Unit 3

Report
Unit 3
Phrases
By PresenterMedia.com
•LESSON 18
Prepositional Phrases
Review
Lesson 10- Preposition: a word that shows the
relationship between a noun or a pronoun to some other word
in a sentence.
 Example: The cat food is inside the cupboard.
 We’ll go to the movie after lunch.
Preposition Phrase- begins with a preposition and usually ends
with a noun or a pronoun, called the object of the preposition.

The object may be compound or have modifiers.

Example: Our stockpile of snowballs was depleted quickly.

Example: This pudding is made with milk and bread. (compound
object)

Example: I brought back film footage of the horrible storm. (object
with modifier)
•Practice
•
Directions: Circle each preposition phrase in the following
sentences and draw an arrow to the word or words it modifies.
1.
The captain slipped on the wet deck.
2.
We went to the movies at the last minute.
3.
Which of the barbells is heavier?
4.
Melissa earned the money for her new dress.
5.
When Jo forgot her key, she knocked on the
window.
•Practice
•
Directions: Circle each preposition phrase in the following
sentences and draw an arrow to the word or words it modifies.
1.
The captain slipped on the wet deck.
2.
We went to the movies at the last minute.
3.
Which of the barbells is heavier?
4.
Melissa earned the money for her new dress.
5.
v
When Jo forgot her key, she knocked on the
window.
Participles and Participial Phrases
•LESSON 19
• Participle-
a verb form that acts as an adjective
(it modifies a noun or pronoun)
• Example: The car screeched to the twisting road.
•
(The participle twisting modifies the noun road.)
A participle can be past or present tense. A present
participle ends in –ing. A past participle usually
ends in –ed.
• Participial
Phrase- a participle with
complements and modifiers.
•
•
•
•
Acts as an adjective.
It can be in different position in a sentence.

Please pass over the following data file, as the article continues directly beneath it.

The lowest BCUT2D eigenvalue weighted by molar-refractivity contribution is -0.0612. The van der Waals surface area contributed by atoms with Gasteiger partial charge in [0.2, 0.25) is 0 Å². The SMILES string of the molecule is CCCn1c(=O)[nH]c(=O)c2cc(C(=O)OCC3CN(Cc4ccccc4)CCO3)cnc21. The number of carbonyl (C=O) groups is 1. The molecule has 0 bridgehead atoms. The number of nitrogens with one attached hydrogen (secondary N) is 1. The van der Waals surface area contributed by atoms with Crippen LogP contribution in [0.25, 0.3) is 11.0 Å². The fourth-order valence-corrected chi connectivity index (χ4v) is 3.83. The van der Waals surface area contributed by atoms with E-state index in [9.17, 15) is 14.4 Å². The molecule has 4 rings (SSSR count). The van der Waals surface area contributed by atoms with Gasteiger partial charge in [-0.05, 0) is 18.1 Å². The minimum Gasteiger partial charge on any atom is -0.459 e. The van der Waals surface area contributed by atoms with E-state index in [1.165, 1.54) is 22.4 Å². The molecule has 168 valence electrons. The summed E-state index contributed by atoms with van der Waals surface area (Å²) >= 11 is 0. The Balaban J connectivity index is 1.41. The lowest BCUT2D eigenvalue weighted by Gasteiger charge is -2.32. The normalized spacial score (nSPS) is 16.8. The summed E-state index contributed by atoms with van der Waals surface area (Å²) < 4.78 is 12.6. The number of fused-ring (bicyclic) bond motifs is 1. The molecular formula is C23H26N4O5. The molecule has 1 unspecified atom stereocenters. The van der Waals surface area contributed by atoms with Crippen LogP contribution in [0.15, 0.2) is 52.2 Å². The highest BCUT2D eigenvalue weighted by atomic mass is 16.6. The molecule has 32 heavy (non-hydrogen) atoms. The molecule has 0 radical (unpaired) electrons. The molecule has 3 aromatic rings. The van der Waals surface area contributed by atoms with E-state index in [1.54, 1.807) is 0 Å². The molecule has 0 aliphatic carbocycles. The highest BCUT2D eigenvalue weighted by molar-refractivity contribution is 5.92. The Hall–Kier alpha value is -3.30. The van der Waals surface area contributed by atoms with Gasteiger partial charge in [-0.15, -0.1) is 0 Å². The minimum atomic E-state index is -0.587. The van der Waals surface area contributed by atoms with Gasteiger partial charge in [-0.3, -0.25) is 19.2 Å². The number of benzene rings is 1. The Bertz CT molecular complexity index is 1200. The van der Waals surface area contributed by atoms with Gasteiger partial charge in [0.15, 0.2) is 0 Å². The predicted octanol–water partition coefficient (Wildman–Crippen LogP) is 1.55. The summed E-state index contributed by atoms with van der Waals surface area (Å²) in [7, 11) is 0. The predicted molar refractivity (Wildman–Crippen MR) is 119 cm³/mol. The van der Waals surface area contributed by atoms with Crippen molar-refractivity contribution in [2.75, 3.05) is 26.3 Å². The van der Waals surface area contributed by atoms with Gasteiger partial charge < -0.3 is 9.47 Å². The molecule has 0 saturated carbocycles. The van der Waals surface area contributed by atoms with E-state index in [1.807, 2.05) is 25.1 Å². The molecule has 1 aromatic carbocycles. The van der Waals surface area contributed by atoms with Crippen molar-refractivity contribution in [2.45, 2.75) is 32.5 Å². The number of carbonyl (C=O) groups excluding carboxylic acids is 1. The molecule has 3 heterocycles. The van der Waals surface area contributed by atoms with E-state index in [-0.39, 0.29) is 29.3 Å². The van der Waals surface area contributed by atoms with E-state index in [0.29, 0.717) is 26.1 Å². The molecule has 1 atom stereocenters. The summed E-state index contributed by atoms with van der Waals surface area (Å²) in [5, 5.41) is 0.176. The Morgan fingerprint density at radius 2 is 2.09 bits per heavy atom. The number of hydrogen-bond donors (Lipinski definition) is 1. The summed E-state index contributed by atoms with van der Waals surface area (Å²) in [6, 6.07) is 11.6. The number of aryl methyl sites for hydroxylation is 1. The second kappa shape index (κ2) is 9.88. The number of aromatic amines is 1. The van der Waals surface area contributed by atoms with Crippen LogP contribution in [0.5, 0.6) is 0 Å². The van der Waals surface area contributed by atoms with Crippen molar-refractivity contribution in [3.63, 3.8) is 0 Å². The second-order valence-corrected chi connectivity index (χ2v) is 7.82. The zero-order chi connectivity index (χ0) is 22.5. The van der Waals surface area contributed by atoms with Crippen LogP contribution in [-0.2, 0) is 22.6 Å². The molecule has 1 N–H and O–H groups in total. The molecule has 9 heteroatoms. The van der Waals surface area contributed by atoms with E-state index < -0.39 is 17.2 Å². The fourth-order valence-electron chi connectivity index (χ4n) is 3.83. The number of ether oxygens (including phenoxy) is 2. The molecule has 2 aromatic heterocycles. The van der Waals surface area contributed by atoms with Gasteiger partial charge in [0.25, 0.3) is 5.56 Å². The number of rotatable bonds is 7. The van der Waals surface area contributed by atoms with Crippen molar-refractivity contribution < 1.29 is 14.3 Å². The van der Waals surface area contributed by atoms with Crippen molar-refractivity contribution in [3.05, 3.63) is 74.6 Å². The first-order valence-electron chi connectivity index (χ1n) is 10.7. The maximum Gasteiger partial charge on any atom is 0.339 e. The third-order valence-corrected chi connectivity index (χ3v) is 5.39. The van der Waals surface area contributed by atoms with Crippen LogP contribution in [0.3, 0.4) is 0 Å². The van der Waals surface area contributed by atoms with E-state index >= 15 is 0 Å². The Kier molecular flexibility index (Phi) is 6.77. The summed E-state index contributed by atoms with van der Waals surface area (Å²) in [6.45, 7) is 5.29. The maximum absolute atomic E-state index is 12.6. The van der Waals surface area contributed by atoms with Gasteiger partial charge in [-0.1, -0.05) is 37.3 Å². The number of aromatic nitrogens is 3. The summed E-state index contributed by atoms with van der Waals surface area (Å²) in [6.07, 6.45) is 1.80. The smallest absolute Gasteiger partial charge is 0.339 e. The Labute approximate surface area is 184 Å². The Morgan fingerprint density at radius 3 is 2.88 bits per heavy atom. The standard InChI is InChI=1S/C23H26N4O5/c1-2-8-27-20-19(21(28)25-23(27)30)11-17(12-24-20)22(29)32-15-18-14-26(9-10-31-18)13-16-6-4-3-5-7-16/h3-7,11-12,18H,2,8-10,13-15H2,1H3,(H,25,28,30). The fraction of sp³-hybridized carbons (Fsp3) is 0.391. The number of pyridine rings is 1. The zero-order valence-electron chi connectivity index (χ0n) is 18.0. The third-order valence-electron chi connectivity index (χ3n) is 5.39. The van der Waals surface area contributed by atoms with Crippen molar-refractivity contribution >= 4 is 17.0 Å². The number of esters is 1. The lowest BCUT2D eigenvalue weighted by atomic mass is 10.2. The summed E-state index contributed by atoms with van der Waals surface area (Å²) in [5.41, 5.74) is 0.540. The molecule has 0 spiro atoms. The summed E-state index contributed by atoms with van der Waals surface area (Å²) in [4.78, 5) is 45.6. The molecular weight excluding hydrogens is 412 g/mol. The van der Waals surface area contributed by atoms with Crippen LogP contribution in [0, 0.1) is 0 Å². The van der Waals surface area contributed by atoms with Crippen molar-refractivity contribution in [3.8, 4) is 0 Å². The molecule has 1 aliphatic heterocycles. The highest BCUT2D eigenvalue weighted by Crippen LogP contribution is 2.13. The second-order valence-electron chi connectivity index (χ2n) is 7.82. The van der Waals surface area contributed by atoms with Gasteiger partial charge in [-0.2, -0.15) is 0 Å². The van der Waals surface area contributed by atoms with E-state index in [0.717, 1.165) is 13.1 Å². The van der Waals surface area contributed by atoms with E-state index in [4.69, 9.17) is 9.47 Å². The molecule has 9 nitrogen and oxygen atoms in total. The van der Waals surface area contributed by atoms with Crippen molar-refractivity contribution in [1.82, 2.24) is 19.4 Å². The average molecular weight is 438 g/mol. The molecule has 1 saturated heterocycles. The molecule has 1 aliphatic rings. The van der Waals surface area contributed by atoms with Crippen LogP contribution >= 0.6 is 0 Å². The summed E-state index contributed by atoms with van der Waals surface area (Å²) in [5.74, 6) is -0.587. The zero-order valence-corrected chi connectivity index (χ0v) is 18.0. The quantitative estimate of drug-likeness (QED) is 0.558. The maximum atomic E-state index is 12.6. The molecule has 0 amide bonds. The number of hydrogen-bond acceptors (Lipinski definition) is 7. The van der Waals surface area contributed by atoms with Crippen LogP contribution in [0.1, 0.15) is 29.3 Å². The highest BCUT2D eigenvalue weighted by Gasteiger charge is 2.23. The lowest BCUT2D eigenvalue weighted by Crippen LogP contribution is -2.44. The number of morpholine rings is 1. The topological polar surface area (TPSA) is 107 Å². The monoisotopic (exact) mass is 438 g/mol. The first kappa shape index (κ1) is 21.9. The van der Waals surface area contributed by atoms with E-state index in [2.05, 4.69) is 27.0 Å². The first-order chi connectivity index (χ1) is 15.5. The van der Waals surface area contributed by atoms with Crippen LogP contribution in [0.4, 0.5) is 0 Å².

If the participial phrase falls at the beginning of a
sentence, it is usually followed by a comma.
Example: Screeching loudly, the car pulled into
the service station.
•Practice
•
Circle the participial phrase in each sentence and draw an arrow to the
noun or pronoun that it modifies.
•
Example: Donato sat at his desk, listening to a classmate’s oral report.
1.
Waiting patiently, Donato organized his notes.
2.
His oral report, inspired by the World Cup competition, was about a
famous soccer player.
3.
Reading his first note card, he remembered that soccer is called
‘football” in many countries.
4.
This sport, played around the world, is growing in popularity.
5.
Keeping that in mind, he though his classmates would enjoy his report.
•Practice
•
Circle the participial phrase in each sentence and draw an arrow to the noun
or pronoun that it modifies.
•
Example: Donato sat at his desk, listening to a classmate’s oral report.
1.
Waiting patiently, Donato organized his notes.
2.
His oral report, inspired by the World Cup competition, was about a
famous soccer player.
3.
Reading his first note card, he remembered that soccer is called ‘football”
in many countries.
4.
This sport, played around the world, is growing in popularity.
5.
Keeping that in mind, he though his classmates would enjoy his report.
Gerunds and Gerund Phrases
•LESSON 20
• Gerund-
is a verb form ending in –ing
that is used as a noun.
• Example: Sewing has never interested me.
• Gerund Phrase- is a gerund with any
complements or modifiers needed to
complete it’s meaning.
• Example: Her enthusiastic cheering
drew people from yards away.
•
Example: Moving the chair was not easy.
•Practice
•
•
Directions: Circle the gerund or gerund phrase in each sentence.
Example: Running for class president requires a lot of work.
1.
2.
3.
4.
5.
I like eating healthy foods.
Recycling gives our family a sense of
accomplishment.
Quitting is almost never the best solution.
Cheryl’s delicious cooking keeps her restaurant
popular.
Leafing through photos is a good was to remember
old times.
•Practice: Answers
•
•
Directions: Circle the gerund or gerund phrase in each sentence.
Example: Running for class president requires a lot of work.
1.
2.
3.
4.
5.
I like eating healthy foods.
Recycling gives our family a sense of
accomplishment.
Quitting is almost never the best solution.
Cheryl’s delicious cooking keeps her restaurant
popular.
Leafing through photos is a good was to remember
old times.
Gerunds and Gerund Phrases:
Appositives and Appositive Phrases
•LESSON 20 CONTINUED
• Appositive-
a noun or pronoun placed next to
another noun or pronoun to further identify it.
• Example: My brother David is an engineer.
• Appositive phrase- contains an appositive and
any other words that modify it.
•
•
•